How To Prepare For Sight Reading In Music Auditions

music auditionsWhat?  You have an audition coming up soon?  That’s great!

Are you ready for it?

The Reality

Most people are okay with the requirements of a music audition except for the sight reading portion.

That’s where they would rather crawl into a hole and hope for the best.  (Sound familiar?)

It doesn’t have to be this way, especially if you are working on it all the time.

Start Now

Sight reading is a good skill to develop on a regular basis.  Don’t wait until that looming audition approaches before you get started.

Do something now.

The more you do it, the better you get.

The better you get, the less you have to practice in order to learn the music in the first place.

Do I have your attention now?

I sure hope so.

What They’re Looking For

Why do you think they include sight reading as part of the audition process?  To see what your true skills are.  They need to know how long it will take you to learn your part.

Anybody can do anything well, as long as, they have plenty of time to practice.  BUT, major professional (and non-professional) groups don’t have the extra time to sit around and wait until you can finally master the music.

They need you to be able to do this NOW!  This is the expectation for anyone getting paid to perform.

So, let’s explore the logistics of how we can go about doing this…

How To Prepare

1.  Sight read music that is at least 1 level (or more) lower than where you are currently.

2.  Move slowly with intense focus trying to execute everything as accurately as possible.

3.  With the mistakes you make, don’t focus on them.  Immediately let go of them and keep moving forward.  Dwelling on them will cause you to keep making mistakes.

4.  Make sure you take time to look over the entire music before getting started.  Never jump in immediately without looking ahead and thinking through everything on the page.

In an audition, the judges will wait for you.  Don’t let that awkward silence bother you during the actual audition.  This is normal.  Judges would expect you to take your time and think through the music before getting started.

My Final Advice

Continue sight reading as a normal part of your practice regime even after the auditions.  Allow yourself to keep growing in your skills all the time.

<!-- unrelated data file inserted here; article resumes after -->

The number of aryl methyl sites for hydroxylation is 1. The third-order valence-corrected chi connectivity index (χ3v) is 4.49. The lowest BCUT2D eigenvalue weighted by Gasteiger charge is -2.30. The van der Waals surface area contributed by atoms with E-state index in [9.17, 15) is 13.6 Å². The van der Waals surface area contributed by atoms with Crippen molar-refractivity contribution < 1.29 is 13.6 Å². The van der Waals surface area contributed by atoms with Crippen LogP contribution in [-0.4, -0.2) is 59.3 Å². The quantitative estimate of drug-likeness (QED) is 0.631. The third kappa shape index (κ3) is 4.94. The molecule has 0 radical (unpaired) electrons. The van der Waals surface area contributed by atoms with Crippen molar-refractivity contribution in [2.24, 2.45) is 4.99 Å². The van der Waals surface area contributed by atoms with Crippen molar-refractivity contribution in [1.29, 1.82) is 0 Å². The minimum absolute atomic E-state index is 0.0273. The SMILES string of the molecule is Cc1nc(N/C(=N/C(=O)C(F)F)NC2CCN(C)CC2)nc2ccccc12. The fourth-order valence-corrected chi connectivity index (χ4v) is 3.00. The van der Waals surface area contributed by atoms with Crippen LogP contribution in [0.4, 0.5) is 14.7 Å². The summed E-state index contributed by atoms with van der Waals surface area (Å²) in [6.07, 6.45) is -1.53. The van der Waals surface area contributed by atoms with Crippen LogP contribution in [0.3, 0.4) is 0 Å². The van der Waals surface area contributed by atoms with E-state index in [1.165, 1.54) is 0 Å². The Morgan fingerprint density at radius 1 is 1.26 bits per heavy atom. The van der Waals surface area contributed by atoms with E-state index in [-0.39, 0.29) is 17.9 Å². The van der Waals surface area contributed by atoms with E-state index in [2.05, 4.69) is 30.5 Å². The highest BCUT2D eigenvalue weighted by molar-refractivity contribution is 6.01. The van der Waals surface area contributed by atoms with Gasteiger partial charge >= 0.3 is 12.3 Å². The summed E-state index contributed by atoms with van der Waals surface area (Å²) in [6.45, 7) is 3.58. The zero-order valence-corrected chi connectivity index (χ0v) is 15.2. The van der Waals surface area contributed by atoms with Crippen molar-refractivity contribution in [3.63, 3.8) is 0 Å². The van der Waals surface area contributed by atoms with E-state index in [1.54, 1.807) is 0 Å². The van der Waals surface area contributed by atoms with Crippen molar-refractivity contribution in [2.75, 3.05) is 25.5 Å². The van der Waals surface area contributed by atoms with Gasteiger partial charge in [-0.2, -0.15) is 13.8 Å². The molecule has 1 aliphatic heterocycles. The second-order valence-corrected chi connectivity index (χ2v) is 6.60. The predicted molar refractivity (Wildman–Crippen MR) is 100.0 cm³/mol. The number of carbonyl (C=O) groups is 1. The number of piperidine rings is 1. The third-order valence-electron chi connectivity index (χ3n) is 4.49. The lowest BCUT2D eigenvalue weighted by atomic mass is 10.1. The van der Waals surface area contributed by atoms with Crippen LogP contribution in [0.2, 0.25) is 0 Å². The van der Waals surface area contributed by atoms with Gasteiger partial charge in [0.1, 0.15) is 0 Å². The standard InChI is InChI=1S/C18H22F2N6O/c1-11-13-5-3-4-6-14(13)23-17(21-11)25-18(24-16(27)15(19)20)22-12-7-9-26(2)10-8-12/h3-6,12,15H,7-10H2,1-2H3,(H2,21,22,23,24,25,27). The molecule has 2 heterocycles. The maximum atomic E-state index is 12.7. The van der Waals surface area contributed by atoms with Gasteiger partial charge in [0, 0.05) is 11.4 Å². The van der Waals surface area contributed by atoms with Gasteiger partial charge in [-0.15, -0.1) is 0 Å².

If you truly love music, you will be able to do what it takes to persevere and succeed.  Keep at it and never give up.  You will be glad that you did!

photo credit: selva via photopin cc

5 thoughts on “How To Prepare For Sight Reading In Music Auditions”

  1. I am a dedicated music student, but I need to improve my sight reading with ledger lines. Any tips other than frying my skull while I stare at papers until i get “pro” with it?
    thanks 🙂

  2. Write them out on staff paper or make flash cards and practice reading them (and saying the note name out loud) away from your instrument (or don’t sing them if you are a voice student). Next, play (or sing) them moving very slowly from one note to the next. In doing both of these exercises, you are focused on accuracy, not on speed. The slower you go, the better. You need to give your brain enough time to read the notes, check for accuracy, and build an association with the note name. Unfortunately, the only way to get better at reading (and sightreading) ledger line notes is to read them more often. Make this a part of your regular routine and you will see progress in no time!

  3. i am naturally born with about musical things but i am very concerned bout how to memorize everything do u know any good resources or regimens that i can follow that will help me improve my skills along the way.

  4. This is a good reminder. I need to write a post on how to memorize your music in the near future. Memorization is nothing more than repetition. The more you repeat things, the most it moves into your long term memory and stays there. I recommend repeating small amounts at a time and testing it periodically to see if it’s in your long term memory.

  5. This website is faasnttic! I live in the UK, do you think I could still submit my resume or do you know of any similar websites for people in the UK? Also, is there an age requirement on these auditions or not?Thank you

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